Why Police Can Become Brutal: Part 2

During recent documentation of police brutality – cell phone videos, dash-cam videos, security cameras – I’ve yet to see a solid social psychological explanation. And yet such an explanation exists.

As an undergrad in sociology, I became aware of the famous/infamous Stanford Prison Experiment in 1971. Without going into all the details (you can google it and read for yourself), the experiment demonstrates what happens when “normal,” ordinary people are thrust into power relationships.

Within days the “prisoners” rebelled and the “guards” became increasingly violent, angry and sadistic. To break the solidarity of the prisoners, the guards introduced “psychological measures,” which included offering “privileges” to compliant prisoners.

The rebellion also had the effect of increasing solidarity among the guards, who now increased their surveillance, control and aggression.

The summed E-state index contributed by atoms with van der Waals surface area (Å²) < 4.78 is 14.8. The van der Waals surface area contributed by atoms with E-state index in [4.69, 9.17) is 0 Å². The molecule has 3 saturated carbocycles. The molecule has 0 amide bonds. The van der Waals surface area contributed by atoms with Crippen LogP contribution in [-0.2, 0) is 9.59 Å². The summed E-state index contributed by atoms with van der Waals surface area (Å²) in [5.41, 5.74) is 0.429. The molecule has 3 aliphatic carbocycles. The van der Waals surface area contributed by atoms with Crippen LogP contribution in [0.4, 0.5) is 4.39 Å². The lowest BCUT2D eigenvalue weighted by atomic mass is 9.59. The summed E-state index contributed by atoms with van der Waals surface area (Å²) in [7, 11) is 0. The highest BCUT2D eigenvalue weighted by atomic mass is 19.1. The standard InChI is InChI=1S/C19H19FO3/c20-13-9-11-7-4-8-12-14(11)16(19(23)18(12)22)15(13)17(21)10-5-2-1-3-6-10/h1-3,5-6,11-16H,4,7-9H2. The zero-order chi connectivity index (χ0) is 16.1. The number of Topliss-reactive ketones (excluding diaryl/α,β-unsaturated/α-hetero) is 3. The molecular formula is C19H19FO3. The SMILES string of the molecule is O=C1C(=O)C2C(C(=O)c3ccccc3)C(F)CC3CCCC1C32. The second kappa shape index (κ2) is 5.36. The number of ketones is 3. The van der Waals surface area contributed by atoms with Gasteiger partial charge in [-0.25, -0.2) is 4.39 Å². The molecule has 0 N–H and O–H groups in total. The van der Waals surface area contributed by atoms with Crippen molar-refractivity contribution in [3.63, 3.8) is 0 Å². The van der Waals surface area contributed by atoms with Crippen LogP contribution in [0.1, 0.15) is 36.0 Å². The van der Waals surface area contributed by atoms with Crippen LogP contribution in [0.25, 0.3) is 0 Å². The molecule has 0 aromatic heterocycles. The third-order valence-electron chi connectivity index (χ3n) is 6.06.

It’s important to remember these were college students who had volunteered for this experiment, and yet the surrounding circumstances and their “pretend” identities pushed them into real-life responses.

Now imagine such a power arrangement conferred “officially” on police recruits issued with lethal weapons, and with permission to react as they see fit. The uneven power relationship between the identity of “police” and “citizen” works into the psyche, and when we add to this the elements of institutional racism, we come up with the ingredients for the kind of fatal brutality we see almost every day.

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